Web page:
Today on Crosscurents: 

  • The Bay Area invests in driverless car technology
  • Scholars at UC Berkeley revisit the Kerner Report, which investigated the racial unrest of the summer of 1967

Courtesy of Detroit Free Press

In the summer of 1967, more than 150 riots broke out in Black communities across the country, protesting racial injustice. President Johnson then called a special commission to investigate, which produced an unusual document, called the Kerner Report, which analyzed the reasons why Black communities were frustrated and rising up.

Eli Wirtschafter

What if a bicyclist could turn a traffic light from red to green — just by having the right app in their pocket? Or what if a driverless car could take you to the hospital?

2/26: The great heron experiment

Feb 26, 2018

Today on Crosscurrents

  • Herons that have been nesting in downtown Oakland for years look for new homes at Lake Merritt
  • An organization tries to disrupt stereotypes about who is and who is not ‘outdoorsy'
  • Memories recounted by the oldest park ranger in the country, Betty Reid Soskin

Marissa Ortega-Welch

 

Biologists are trying to lure herons that have been nesting in downtown Oakland to move to Lake Merritt instead. Will it work?

Photo courtesy of Rue Mapp

 

 

This story originally aired in 2014.

One of the Bay Area’s main attractions is its proximity to nature. Only 45 minutes separate Bay Area residents from arriving at the ocean, the mountains, or a hiking trail. But not everybody experiences the Bay Area’s natural beauty.

From the Storycorps booth

If you've ever visited the Rosie the Riveter/World War II Home Front National Historical Park on the Richmond waterfront, chances are you have heard of its most celebrated ranger.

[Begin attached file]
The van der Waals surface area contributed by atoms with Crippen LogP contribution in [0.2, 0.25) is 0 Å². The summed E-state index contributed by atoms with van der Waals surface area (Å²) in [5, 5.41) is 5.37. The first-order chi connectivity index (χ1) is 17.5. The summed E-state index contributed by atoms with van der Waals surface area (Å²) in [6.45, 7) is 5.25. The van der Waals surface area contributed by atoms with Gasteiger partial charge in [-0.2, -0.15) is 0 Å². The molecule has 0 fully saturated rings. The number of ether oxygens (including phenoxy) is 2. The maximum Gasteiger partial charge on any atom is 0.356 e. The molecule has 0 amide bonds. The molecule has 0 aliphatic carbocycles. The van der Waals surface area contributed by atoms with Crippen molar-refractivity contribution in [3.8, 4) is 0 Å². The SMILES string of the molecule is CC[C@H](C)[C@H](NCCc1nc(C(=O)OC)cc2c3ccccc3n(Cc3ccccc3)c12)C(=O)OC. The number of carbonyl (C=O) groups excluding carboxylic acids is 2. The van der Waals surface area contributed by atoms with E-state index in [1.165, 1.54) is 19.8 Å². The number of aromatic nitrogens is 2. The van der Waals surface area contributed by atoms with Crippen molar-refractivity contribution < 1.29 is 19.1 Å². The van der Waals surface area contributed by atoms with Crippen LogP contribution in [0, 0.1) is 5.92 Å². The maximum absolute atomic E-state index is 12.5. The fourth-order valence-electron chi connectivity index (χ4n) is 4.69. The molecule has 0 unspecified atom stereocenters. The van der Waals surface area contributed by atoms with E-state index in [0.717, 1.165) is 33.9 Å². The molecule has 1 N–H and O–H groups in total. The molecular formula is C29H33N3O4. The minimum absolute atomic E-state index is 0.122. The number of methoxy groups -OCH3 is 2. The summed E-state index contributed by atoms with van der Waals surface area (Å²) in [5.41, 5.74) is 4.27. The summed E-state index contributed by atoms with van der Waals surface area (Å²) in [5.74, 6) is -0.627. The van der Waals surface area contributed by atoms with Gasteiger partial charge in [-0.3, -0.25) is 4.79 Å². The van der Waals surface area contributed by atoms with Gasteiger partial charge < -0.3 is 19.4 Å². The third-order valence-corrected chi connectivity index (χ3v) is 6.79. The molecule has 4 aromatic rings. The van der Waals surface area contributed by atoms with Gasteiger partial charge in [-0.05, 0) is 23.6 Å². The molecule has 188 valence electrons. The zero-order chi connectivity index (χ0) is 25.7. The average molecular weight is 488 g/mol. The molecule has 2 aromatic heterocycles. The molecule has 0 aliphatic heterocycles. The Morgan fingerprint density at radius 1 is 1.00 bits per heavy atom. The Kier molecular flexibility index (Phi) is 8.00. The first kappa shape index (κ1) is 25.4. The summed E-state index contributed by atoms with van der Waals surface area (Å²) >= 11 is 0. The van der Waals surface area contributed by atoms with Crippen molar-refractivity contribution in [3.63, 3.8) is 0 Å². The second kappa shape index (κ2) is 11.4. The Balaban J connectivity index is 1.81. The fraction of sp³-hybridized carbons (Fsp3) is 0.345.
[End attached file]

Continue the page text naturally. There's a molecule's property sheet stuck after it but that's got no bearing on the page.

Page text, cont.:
East Oakland youth share stories of resistance and resilience

Feb 26, 2018
Selena Wilson

In the fall of 2017, KALW and East Oakland Youth Development Center teamed up to present a series of audio storytelling workshops for East Oakland youth. Taught by KALW reporter Eli Wirtschafter and Snap Judgment producer Adizah Egan, the students learned the basics of audio storytelling and created their own pieces, which you can listen to below. A new round of the workshop starts March 6 — East Oakland teens age 13-18 can sign up here, or just come to the first class at EOYDC!

Guess this Bay Area sound! February 23, 2018

Feb 26, 2018
ILLUSTRATION BY RICH BLACK / CROPPED AND RESIZED

This is Audiograph — the Bay Area’s sonic signature. We’ll play you a sound recorded somewhere in the Bay Area. Your job? Listen to the sound in the player above, figure out where it was recorded and what it is, then call to let us know.

If you think you can identify this Audiograph sound of the week, call 415-264-7106. Also, tell us where to record next. We’ll give away a KALW t-shirt every week to one lucky caller.

Photo courtesy of Laura Oda

Stand outside Yaelisa’s East Oakland dance studio on a quiet night and you can hear the sound of dancers practicing their footwork. Inside the studio, about ten women in long skirts are standing in line behind their teacher.  She sings throughout her class and calls out guidance to her students as she keeps the rhythm with her hands and feet. The dancers move in unison. The sounds of their stomps take on the quality of a drum.

Hannah Kingsley-Ma

 

This story originally aired in August of 2016. 

There’s a warehouse in San Francisco’s Bayview neighborhood stuffed with the severed legs of aging mannequins, screws of various sizes, and large pieces of real fur.

 

Garaje Gooch

 

The Stud is a queer bar in San Francisco with a long and storied history. It was founded in 1966, the same year as the historic Compton’s Cafeteria Riot in the Tenderloin, three years before the Stonewall uprising in New York. It survived the AIDS crisis, the dot com boom, and bust and boom again — all the while building a reputation as a quirky, welcoming place for all visitors.

Courtesy of Snap Judgment

In 2017, there were 77 homicides in Oakland. Our friends at the podcast Snap Judgment reported on each one.

12/21: Counted: An Oakland Story

Feb 21, 2018

Today on Crosscurrents: 

The Guardian

One of our listeners, Consuelo Faust, recently asked us a question through our Hey Area project: “Is it fact or urban legend that other cities or even States send their homeless people to San Francisco?”

2/20: Inside San Francisco's homeless bussing program

Feb 20, 2018

Today on Crosscurrents:

  • An interview with Guardian reporter Alastair Gee about San Francisco's bussing program 
  • How one woman’s experience of childhood incarceration made her a lifelong activist
  • A visit to a Bay Area mall that once was a World War II detention camp